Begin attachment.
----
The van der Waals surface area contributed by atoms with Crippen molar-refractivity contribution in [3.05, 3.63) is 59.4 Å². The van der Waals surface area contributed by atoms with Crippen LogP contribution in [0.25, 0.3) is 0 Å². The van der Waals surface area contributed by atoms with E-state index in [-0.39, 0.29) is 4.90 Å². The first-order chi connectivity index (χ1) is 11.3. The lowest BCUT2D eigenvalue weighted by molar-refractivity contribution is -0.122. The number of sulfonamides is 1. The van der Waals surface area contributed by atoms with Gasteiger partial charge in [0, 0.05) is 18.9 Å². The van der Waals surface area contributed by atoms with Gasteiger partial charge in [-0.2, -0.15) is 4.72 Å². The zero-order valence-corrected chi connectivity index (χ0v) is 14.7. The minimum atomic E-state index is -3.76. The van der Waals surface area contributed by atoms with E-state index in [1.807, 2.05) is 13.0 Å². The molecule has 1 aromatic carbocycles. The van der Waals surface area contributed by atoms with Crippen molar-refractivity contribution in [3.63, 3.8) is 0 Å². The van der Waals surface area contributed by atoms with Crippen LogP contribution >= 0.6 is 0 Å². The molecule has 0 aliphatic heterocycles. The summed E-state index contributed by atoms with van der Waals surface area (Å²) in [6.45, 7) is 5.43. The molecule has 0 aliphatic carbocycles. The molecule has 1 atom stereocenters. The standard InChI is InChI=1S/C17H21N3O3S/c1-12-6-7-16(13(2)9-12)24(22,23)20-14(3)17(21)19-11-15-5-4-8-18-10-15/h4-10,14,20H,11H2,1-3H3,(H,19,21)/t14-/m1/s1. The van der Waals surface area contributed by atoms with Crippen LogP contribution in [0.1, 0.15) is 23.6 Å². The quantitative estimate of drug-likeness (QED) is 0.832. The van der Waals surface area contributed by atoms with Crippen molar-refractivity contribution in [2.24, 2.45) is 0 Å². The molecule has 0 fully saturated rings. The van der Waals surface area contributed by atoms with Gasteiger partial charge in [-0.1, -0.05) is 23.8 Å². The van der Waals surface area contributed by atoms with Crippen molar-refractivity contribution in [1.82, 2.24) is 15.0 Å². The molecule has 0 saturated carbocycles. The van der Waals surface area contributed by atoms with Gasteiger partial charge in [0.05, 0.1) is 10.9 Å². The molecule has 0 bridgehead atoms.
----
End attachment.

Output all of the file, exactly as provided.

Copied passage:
The van der Waals surface area contributed by atoms with Crippen molar-refractivity contribution in [3.05, 3.63) is 59.4 Å². The van der Waals surface area contributed by atoms with Crippen LogP contribution in [0.25, 0.3) is 0 Å². The van der Waals surface area contributed by atoms with E-state index in [-0.39, 0.29) is 4.90 Å². The first-order chi connectivity index (χ1) is 11.3. The lowest BCUT2D eigenvalue weighted by molar-refractivity contribution is -0.122. The number of sulfonamides is 1. The van der Waals surface area contributed by atoms with Gasteiger partial charge in [0, 0.05) is 18.9 Å². The van der Waals surface area contributed by atoms with Gasteiger partial charge in [-0.2, -0.15) is 4.72 Å². The zero-order valence-corrected chi connectivity index (χ0v) is 14.7. The minimum atomic E-state index is -3.76. The van der Waals surface area contributed by atoms with E-state index in [1.807, 2.05) is 13.0 Å². The molecule has 1 aromatic carbocycles. The van der Waals surface area contributed by atoms with Crippen molar-refractivity contribution in [3.63, 3.8) is 0 Å². The van der Waals surface area contributed by atoms with Crippen LogP contribution >= 0.6 is 0 Å². The molecule has 0 aliphatic heterocycles. The summed E-state index contributed by atoms with van der Waals surface area (Å²) in [6.45, 7) is 5.43. The molecule has 0 aliphatic carbocycles. The molecule has 1 atom stereocenters. The standard InChI is InChI=1S/C17H21N3O3S/c1-12-6-7-16(13(2)9-12)24(22,23)20-14(3)17(21)19-11-15-5-4-8-18-10-15/h4-10,14,20H,11H2,1-3H3,(H,19,21)/t14-/m1/s1. The van der Waals surface area contributed by atoms with Crippen LogP contribution in [0.1, 0.15) is 23.6 Å². The quantitative estimate of drug-likeness (QED) is 0.832. The van der Waals surface area contributed by atoms with Crippen molar-refractivity contribution in [2.24, 2.45) is 0 Å². The molecule has 0 fully saturated rings. The van der Waals surface area contributed by atoms with Gasteiger partial charge in [-0.1, -0.05) is 23.8 Å². The van der Waals surface area contributed by atoms with Crippen molar-refractivity contribution in [1.82, 2.24) is 15.0 Å². The molecule has 0 saturated carbocycles. The van der Waals surface area contributed by atoms with Gasteiger partial charge in [0.05, 0.1) is 10.9 Å². The molecule has 0 bridgehead atoms.